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Historical reminiscences of the early times in Marlborough, Massachusetts
by Mary Ella A. Bigelow, pub.Boston, 1910

SPRINGHILL MEETING HOUSE (now Union Church)

Let us imagine the interior of the church a hundred years ago. The large square pews well filled with substantial farmers and their families. Father Bucklin's pew No. 1 center aisle, Lawyer Draper No. 2, Mr. Coggswell No. 3, Silas Felton No. 4, Esquire Sherman No. 5, and so on. Large roomy square box pews extended on three sides of the gallery occupied generations by young men and boys who used to delight in turning up the seats which were hung with hinges and when the congregation arose for prayer, which generally was a long one, and the final amen was said by the preacher, down would go the hinged seats making a noise like muskets.

The pulpit was high and the gigantic sounding board hung over it from the ceiling. Mr. Bucklin climbed with all due patience and much dignity the winding stairs. His style was courteous and solemn and the services very lengthy. For twenty years he was pastor here and when he laid aside his official honors he took the place of layman and was a true friend, paying for some years the highest tax for the support of his church.

In winter the meeting house was as cold as a cluster of icebergs, but the people who were its supporters were filled with zeal that defied the ice and storm, and many of them climbed the hill and pushed their way thro' the valleys without much regard to snow-drifts and tempests of rain, to the old church on the hill they loved so well. Deacon Goodale came many miles from the East, and Deacon Bruce as far from the North, models of perseverance for the love they bore the church and seldom had their seats no occupant, for they were the leading spirits of that old parish.

Capt. Proctor occupied the singing post of honor in the other end of the church. He kept time by the rising and falling of the hymn book in his hand. The tunes were few and the noise not always in accord. The choir made ready to sing by the pitch and then gave in advance the time. Cold tho' it was, it had a kindling influence on emotion and sentiment and when the whole force was out, singers and players, one said there was an uproar of sound which could be heard almost to the West Parish (*). There was the trombone and the clarinet and the 'cello and the bass and the double bass which even while the minister was praying would be sounded for the pitch. These with a melodian to fill in, and above all, the determined spirit of the singers, for it was the strength of voice rather than the perfect tone or correct ear for music which always took the palm those days, would make the choir a place of great distinction. The soprano would untie her bonnet, and throw back her head and let out such a volume of sound as would incite the awe and admiration of all the church goers, and they'd forget the lack of carpets, or heat or comfort.

* Four religious societies, East Parish or Spring Hill, the West Parish, the Universalist a new body of some 18 years standing and the Methodist in the north.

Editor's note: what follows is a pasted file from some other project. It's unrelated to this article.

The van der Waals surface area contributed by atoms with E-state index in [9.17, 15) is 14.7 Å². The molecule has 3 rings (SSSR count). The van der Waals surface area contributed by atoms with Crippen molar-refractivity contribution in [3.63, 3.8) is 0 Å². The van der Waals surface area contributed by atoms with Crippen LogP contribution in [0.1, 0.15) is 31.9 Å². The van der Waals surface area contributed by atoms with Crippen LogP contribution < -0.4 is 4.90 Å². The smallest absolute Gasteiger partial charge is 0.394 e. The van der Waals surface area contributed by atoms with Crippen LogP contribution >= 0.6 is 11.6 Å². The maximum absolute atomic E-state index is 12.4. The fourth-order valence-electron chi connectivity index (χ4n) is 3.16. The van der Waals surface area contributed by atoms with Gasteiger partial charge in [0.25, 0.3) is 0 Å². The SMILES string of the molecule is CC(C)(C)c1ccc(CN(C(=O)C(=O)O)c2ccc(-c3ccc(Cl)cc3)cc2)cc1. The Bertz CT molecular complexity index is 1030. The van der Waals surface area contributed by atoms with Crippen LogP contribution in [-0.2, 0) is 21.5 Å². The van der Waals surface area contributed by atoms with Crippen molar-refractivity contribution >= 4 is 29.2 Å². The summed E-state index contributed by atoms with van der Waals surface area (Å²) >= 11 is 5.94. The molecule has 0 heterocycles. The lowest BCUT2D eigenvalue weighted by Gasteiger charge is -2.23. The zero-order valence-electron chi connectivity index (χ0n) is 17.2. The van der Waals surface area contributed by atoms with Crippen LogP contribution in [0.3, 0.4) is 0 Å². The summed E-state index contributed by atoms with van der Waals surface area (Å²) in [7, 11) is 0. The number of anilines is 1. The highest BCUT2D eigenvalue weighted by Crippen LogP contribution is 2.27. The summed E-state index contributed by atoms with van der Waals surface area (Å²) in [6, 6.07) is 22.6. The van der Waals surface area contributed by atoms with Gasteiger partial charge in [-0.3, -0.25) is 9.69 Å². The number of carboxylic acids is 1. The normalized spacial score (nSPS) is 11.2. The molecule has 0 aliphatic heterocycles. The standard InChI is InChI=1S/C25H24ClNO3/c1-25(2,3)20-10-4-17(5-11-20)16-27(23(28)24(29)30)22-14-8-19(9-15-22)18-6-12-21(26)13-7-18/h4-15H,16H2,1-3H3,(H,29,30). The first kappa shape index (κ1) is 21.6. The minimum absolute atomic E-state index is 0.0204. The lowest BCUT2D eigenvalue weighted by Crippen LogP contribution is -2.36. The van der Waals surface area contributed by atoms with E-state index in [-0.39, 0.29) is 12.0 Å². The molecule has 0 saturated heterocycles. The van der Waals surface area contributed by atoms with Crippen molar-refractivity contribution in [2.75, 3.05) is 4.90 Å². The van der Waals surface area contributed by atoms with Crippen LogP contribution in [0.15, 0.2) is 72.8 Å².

"The seats were hinged; in prayer we rose
And turned them up, and then
Were ready at the prayer's close
To slam a loud Amen.

We had no stoves; our mates, poor souls,
Indulged their vain desires
With small tin boxes filled with coals
Brought from a neighbor's fires.

Our parson made it hot enough -
No need for fires to yearn
While good old doctrine, dry and tough,
Made all our ears to burn."


METHODIST CHURCH, CHURCH STREET.

Phineas Sawyer was the first Methodist who came into the town, and he was the father of Methodism in Marlborough. About 1798 he purchased a water privilege together with a water mill and a grist mill at Feltonville and erected the second cotton factory in Massachusetts. He opened his house at Feltonville and invited Methodist preachers to hold services. It became a home for all Methodists. The first Methodist class in this vicinity was formed in 1808 in Mr. Sawyer's house in Feltonville. In 1828 the old Brick Meeting House was built (near Rockbottom) and in 1832 Marlborough became a station. The late John Chipman wrote : "I recall vividly to my mind the appearance of that rudely finished and awkwardly constructed church. The high built, box-like pews with narrow hard seats and straight backs, coming up to an ordinary sized man's ears. The choir of musical voices, seated just back of the pulpit, sang with the spirit and with the understanding also. Lucas Parmenter was there with his bass viol. F. D. and Cyrus Brigham struck up on their violins, while the tall form of their leader, Uncle Solomon Weeks, standing erect and beating time with his long attenuated fingers, was a picture never to be forgotten." "Ah", he exclaimed, "the Methodists of this town those early years were earnest men and women. They made great sacrifices to sustain themselves and keep peace with the other religious societies. They hailed the Sabbath with delight. They were poor in this world's goods, but rich in the faith of a happy and glorious immortality." In 1852 the old Brick church was destroyed by fire and the meetings held in a hall in Rockbottom (now Gleasondale).

 

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